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Yes, ditching the car for your commute to work improves well-being

REUTERS/Mike Segar
The researchers found that the psychological wellbeing of commuters who switched from driving to walking, cycling or taking public transport improved significantly.

When commuters stop driving and start walking or cycling to work, their psychological well-being tends to significantly improve, according to a British study published Monday in the journal Preventive Medicine.

The study also reports a similar finding for commuters who ditch their car for public transport.

“These results appear to suggest that avoiding car driving may be beneficial to wellbeing,” write the study’s authors. “This view complements existing evidence of a negative association between driving and physical health and is consistent with the hypothesis that car driving (a non-passive travel mode that requires constant concentration) can give rise to boredom, social isolation and stress.”

The results also suggest that psychological well-being should be considered when government officials are doing cost-benefit assessments of transportation policies, say the researchers.

A before-and-after comparison

It’s long been known that moderate-intensity walking, cycling and other physical activity is associated with both physical and psychological well-being, but most of that research has involved activity not undertaken while traveling to and from work.

Earlier this year, a study conducted by another group of British researchers at the United Kingdom’s Office of National Statistics (ONS) reported that any type of long commute to work (but particularly those by bus) increased anxiety and lowered people’s sense of happiness and being satisfied with life. That study also made the controversial finding that active commuting (walking or cycling) had a negative impact on those psychological factors when the active commute was less than 30 minutes.

The new study, however, does not compare the well-being of commuters who are using different modes of travel at a particular moment in time. Instead, it looks at people’s psychological well-being before and after they switch from car travel to active travel or public transportation.

For the new study, health economists from the University of East Anglia and the University of York examined data collected from almost 18,000 commuters who were participating in the ongoing British Household Panel Survey, an annual survey of adults aged 18 to 65. Part of the survey involves answering 12 questions related to psychological health, including ones aimed at assessing the participants’ perceptions of their own worthlessness, unhappiness, stress and inability to make decisions.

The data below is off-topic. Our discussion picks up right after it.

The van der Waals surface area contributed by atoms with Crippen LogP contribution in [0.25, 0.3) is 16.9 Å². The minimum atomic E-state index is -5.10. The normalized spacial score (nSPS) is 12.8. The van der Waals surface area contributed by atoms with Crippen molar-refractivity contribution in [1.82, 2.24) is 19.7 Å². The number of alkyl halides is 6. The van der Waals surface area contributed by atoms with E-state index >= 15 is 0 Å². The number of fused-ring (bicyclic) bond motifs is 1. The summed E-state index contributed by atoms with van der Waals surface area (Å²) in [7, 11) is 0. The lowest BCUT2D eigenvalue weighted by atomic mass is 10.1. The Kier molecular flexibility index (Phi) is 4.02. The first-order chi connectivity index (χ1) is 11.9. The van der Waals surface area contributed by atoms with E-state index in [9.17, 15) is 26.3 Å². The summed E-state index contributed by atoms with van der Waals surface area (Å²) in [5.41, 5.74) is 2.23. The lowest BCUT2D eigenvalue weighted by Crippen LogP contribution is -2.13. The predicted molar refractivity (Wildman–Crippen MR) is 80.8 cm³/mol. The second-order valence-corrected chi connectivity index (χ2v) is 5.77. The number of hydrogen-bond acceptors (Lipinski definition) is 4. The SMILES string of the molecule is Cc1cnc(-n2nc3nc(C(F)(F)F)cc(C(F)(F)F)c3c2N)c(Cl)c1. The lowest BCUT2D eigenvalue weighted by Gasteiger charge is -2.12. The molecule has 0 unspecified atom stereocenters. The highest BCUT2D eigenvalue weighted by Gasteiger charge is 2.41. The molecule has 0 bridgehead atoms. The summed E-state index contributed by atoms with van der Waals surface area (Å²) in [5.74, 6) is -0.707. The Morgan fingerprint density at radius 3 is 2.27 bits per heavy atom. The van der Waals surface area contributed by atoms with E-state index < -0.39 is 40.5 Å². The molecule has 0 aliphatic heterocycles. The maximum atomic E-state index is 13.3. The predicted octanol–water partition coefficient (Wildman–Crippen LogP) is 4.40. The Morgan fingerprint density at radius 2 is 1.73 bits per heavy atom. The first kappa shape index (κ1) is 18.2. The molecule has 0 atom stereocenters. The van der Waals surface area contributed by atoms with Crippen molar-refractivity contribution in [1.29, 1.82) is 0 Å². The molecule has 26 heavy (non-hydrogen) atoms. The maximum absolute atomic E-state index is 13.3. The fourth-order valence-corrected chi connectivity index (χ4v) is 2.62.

The researchers found that the psychological well-being of commuters who switched from driving to walking, cycling or taking public transport improved significantly — even after adjusting for other changes in daily life that affect well-being, such as having children, moving to a new house, switching jobs, or a rise or fall in income.

Specifically, the study found that people tended to report being better able to concentrate at work and being under less strain when they gave up commuting by car. That was as true among the people who started taking the bus or train to work as among those who started cycling or walking.

‘It appears to cheer people up’

 “You might think that things like disruption to services or crowds of commuters might have been a cause of considerable stress,” said Adam Martin, the study’s lead author and a professor of health economics at the University of East Anglia, in a press release. “But as buses or trains also give people time to relax, read, socialize, and there is usually an associated walk to the bus stop or railway station, it appears to cheer people up.”

The study also found that time spent commuting was important.

“The longer people spend commuting in cars, the worse their psychological well-being,” said Martin. “And correspondingly, people feel better when they have a longer walk to work.”

The study appears in the Sept. 15 issue of Preventive Medicine. (Note: Because of a technical glitch, the study has been temporarily withdrawn from the website, but should be back up soon.)

Comments (7)

  1. Submitted by Bill Lindeke on 09/16/2014 - 09:56 am.


    just looking at that picture makes me cranky